We are also proposing in this budget a 2.2 percent cost-of-living adjustment (COLA) to be paid to compensation beneficiaries, including spouses and children receiving Dependency and Indemnity (DIC) at an estimated cost of $287 million in FY 1999. The COLA is based on the projected change in the Consumer Price Index. Proposed legislation is included to pay full disability compensation benefits to Filipino veterans and DIC to their survivors residing in the U.S. currently receiving these benefits at half the level that U.S. veteran counterparts receive. The cost of the proposal will be approximately $5 million a year, for a total of $25 million over five years.
This budget request also reflects a need for an additional $550 million for the FY 1998 Compensation programs. The COLA that took effect December 1, 1997, is responsible for $303.4 million of this increase. The remainder is primarily attributable to higher than expected increases in average benefits, with an increase of veteran cases as well as the inception of compensation benefits and vocational training for children of Vietnam veterans who were born with spina bifida. Several factors contribute to the increase in the average benefit payments. Among them are (1) the processing of older cases as emphasis on reducing backlogs continues, which generates significant retroactive benefit payments; (2) increases in the number of service-connected disabilities claimed and granted to veterans; and (3) higher than expected average benefit payments to Vietnam and Gulf War veterans. These changes, along with estimated tobacco-related claims, result in the increase over the original budget estimate.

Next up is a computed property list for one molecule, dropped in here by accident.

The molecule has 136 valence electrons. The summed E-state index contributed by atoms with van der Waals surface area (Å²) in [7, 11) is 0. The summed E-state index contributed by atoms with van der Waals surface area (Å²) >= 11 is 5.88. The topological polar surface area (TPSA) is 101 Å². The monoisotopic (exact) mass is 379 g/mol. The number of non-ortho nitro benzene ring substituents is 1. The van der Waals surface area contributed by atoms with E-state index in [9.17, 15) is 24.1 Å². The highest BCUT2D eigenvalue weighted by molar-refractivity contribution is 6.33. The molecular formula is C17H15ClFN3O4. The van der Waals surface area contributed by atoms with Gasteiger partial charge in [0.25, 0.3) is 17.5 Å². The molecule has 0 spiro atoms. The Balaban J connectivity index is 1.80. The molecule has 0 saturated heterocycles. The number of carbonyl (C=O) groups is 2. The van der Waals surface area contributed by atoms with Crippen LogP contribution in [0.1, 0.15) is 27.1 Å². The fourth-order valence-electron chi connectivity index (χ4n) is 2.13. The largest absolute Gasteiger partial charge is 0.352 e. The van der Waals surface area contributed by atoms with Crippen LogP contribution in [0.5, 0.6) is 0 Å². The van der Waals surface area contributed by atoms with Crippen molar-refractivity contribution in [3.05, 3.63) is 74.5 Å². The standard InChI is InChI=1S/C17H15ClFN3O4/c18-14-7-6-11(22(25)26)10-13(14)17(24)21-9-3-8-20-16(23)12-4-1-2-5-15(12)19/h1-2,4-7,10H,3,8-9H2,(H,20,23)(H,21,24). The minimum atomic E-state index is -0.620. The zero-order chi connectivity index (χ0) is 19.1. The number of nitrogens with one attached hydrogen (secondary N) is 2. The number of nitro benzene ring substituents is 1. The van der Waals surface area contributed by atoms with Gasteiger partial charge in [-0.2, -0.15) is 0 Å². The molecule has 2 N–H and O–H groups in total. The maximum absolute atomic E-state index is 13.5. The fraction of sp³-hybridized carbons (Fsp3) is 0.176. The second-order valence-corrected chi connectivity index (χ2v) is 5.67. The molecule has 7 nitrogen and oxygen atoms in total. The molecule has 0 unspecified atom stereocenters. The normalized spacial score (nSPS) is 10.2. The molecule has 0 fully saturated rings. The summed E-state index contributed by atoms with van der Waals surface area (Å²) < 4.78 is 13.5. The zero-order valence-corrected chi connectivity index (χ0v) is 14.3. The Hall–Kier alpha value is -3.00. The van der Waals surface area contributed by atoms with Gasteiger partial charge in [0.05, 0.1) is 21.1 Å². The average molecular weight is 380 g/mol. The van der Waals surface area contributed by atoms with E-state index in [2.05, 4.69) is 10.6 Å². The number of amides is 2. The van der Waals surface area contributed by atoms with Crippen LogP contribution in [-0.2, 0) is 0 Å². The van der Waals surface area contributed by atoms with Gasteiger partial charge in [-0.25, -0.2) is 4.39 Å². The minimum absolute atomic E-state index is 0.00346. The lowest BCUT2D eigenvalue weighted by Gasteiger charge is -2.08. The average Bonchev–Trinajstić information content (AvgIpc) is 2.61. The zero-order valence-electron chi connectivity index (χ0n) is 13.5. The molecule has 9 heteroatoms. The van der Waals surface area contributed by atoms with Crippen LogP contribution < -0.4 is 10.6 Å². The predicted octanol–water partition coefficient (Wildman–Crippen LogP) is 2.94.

An appropriation of $1.2 billion is requested for the Readjustment Benefits program to provide education opportunities to veterans and eligible dependents and for various special assistance programs for disabled veterans. Education benefits will be provided for about 482,000 trainees in 1999, including 310,000 training under the Montgomery G.I. Bill. This request includes funds for the annual Consumer Price Index adjustment (estimated to be 2.0 percent effective October 1, 1998) for education programs. Legislation is proposed in this budget that will provide a 20 percent rate increase for the Montgomery G.I. Bill education program as well as for survivors’ and dependents’ education programs. This legislation will also propose additional funds in the amount of $100 million to be used for veterans training programs administered by the Department of Labor (DOL) under Part C of the Job Training Partnership Act. The estimated five-year cost of the rate increase and the reimbursement for DOL training programs is $1.5 billion.